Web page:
I started this series of “Destination Jason Spezza” articles on Sunday night, when at that time the Spezza rumors would not quiet, with the first possible landing spot being the Buffalo Sabres. . Now, hours after a non-commital stance by Eugene Melnyk has lent more credence to the speculation that Spezza might have played his last game as a Senator, I will continue in earnest to speculate where he might end up.
As I said before, with a $4M salary on a $7M cap hit, his contract would be a fantastic addition to a team that has a budget and/or needs to get over that cap floor.
This leads me to my next guess, the Nashville Predators.
WHY IT WOULD WORK
- Nashville hasn’t had a legitimate #1 center on its roster since, well, maybe ever. They had Jason Arnott at the tail end of his career, a couple of months of Peter Forsberg, but not much else beyond that.
- The Predators just fired the only coach they have ever had, and that could usher in a new philosophy and adding a dynamic offensive player like Spezza could regenerate interest.
- The Predators’ first round pick this season isn’t high enough (assuming they don’t win the draft lottery) that it would not be moveable in a package for Spezza.
- Nashville is out of the conference and the Senators would only have to face Spezza a couple of times, that is until he signs in Toronto after next year.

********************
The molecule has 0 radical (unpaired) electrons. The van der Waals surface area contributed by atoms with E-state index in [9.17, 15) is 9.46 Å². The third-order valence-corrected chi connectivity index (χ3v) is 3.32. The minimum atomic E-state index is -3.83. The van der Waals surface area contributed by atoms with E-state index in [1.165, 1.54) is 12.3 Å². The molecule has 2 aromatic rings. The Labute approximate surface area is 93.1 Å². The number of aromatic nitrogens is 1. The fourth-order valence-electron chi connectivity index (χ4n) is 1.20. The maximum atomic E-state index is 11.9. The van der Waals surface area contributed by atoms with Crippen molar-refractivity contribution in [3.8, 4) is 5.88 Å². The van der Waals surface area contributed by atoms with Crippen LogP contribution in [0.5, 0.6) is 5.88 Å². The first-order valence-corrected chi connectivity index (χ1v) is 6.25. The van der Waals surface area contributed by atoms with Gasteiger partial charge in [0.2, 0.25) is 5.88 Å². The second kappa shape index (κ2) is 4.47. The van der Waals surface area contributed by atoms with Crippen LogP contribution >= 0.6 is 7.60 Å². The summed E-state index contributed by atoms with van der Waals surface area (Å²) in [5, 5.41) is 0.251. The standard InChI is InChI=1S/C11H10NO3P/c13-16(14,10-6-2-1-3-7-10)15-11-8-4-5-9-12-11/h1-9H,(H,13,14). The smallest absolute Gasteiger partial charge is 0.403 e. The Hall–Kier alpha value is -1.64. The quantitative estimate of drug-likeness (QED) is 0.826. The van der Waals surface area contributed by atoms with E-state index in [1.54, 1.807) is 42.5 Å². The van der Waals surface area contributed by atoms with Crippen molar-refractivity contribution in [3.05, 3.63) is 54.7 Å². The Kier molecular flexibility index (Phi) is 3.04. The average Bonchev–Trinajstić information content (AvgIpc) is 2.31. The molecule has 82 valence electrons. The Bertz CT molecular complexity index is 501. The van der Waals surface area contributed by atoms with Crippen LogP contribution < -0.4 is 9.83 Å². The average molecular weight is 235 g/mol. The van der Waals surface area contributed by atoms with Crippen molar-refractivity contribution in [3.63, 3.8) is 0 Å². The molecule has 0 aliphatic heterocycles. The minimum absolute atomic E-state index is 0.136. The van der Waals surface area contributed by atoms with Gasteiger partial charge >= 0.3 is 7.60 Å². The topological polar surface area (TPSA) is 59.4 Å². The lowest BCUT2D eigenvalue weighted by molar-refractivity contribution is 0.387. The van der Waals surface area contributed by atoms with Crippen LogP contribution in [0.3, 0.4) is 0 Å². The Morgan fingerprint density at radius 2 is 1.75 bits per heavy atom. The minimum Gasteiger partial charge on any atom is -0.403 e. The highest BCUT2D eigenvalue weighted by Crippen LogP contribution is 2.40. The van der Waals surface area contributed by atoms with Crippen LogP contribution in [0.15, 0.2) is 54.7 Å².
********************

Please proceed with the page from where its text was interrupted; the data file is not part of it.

WHY IT WOULDN’T WORK
- Spezza has a no-trade clause, and those don’t usually get waived to move to Nashville, even if a friendship with Mike Fisher was a bit of a draw.
- The likelihood of Spezza re-signing in Nashville would appear minimal, although they would have money and cap space to use.
The Senators would obviously be angling for the Preds first round pick in this upcoming draft. It would be a top 10 pick, but they would also need to get something else back, perhaps a prospect like former OHL standout Austin Watson might be added to the mix. Filip Forsberg would be nice, but not very likely.
Nashville would be a good fit on-ice wise for Spezza and they have the space to get it done. However, Nashville doesn’t have a history of high octane offense, and Spezza might not fit the mold. That could change with whatever new regime takes over. The biggest caveat is the no-trade and Spezza’s willingness to leave, and to a Western Conference team. .